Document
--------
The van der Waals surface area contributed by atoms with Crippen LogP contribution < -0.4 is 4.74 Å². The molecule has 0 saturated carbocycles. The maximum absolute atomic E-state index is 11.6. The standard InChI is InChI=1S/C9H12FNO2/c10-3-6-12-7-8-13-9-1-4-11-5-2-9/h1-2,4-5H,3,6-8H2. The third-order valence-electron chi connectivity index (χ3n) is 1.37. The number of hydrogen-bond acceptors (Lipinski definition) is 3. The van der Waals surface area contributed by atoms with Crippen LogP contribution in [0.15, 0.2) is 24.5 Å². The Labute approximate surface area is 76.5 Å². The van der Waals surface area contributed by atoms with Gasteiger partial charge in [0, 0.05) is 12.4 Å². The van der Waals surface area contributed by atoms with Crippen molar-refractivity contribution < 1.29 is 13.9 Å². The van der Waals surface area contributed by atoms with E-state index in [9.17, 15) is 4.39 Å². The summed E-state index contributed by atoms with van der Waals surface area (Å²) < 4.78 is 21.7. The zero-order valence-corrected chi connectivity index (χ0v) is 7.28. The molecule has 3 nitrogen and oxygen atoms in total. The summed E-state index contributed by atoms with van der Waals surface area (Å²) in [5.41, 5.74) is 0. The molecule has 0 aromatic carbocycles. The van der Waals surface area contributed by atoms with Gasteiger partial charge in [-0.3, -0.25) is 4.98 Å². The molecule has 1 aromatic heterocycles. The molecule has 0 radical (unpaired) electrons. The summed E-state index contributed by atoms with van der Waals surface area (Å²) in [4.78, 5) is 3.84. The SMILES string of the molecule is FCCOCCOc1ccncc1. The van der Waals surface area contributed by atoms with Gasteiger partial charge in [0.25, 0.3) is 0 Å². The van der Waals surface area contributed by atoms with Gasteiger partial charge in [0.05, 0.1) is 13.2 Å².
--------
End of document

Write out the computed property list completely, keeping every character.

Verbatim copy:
The van der Waals surface area contributed by atoms with Crippen LogP contribution < -0.4 is 4.74 Å². The molecule has 0 saturated carbocycles. The maximum absolute atomic E-state index is 11.6. The standard InChI is InChI=1S/C9H12FNO2/c10-3-6-12-7-8-13-9-1-4-11-5-2-9/h1-2,4-5H,3,6-8H2. The third-order valence-electron chi connectivity index (χ3n) is 1.37. The number of hydrogen-bond acceptors (Lipinski definition) is 3. The van der Waals surface area contributed by atoms with Crippen LogP contribution in [0.15, 0.2) is 24.5 Å². The Labute approximate surface area is 76.5 Å². The van der Waals surface area contributed by atoms with Gasteiger partial charge in [0, 0.05) is 12.4 Å². The van der Waals surface area contributed by atoms with Crippen molar-refractivity contribution < 1.29 is 13.9 Å². The van der Waals surface area contributed by atoms with E-state index in [9.17, 15) is 4.39 Å². The summed E-state index contributed by atoms with van der Waals surface area (Å²) < 4.78 is 21.7. The zero-order valence-corrected chi connectivity index (χ0v) is 7.28. The molecule has 3 nitrogen and oxygen atoms in total. The summed E-state index contributed by atoms with van der Waals surface area (Å²) in [5.41, 5.74) is 0. The molecule has 0 aromatic carbocycles. The van der Waals surface area contributed by atoms with Gasteiger partial charge in [-0.3, -0.25) is 4.98 Å². The molecule has 1 aromatic heterocycles. The molecule has 0 radical (unpaired) electrons. The summed E-state index contributed by atoms with van der Waals surface area (Å²) in [4.78, 5) is 3.84. The SMILES string of the molecule is FCCOCCOc1ccncc1. The van der Waals surface area contributed by atoms with Gasteiger partial charge in [0.25, 0.3) is 0 Å². The van der Waals surface area contributed by atoms with Gasteiger partial charge in [0.05, 0.1) is 13.2 Å².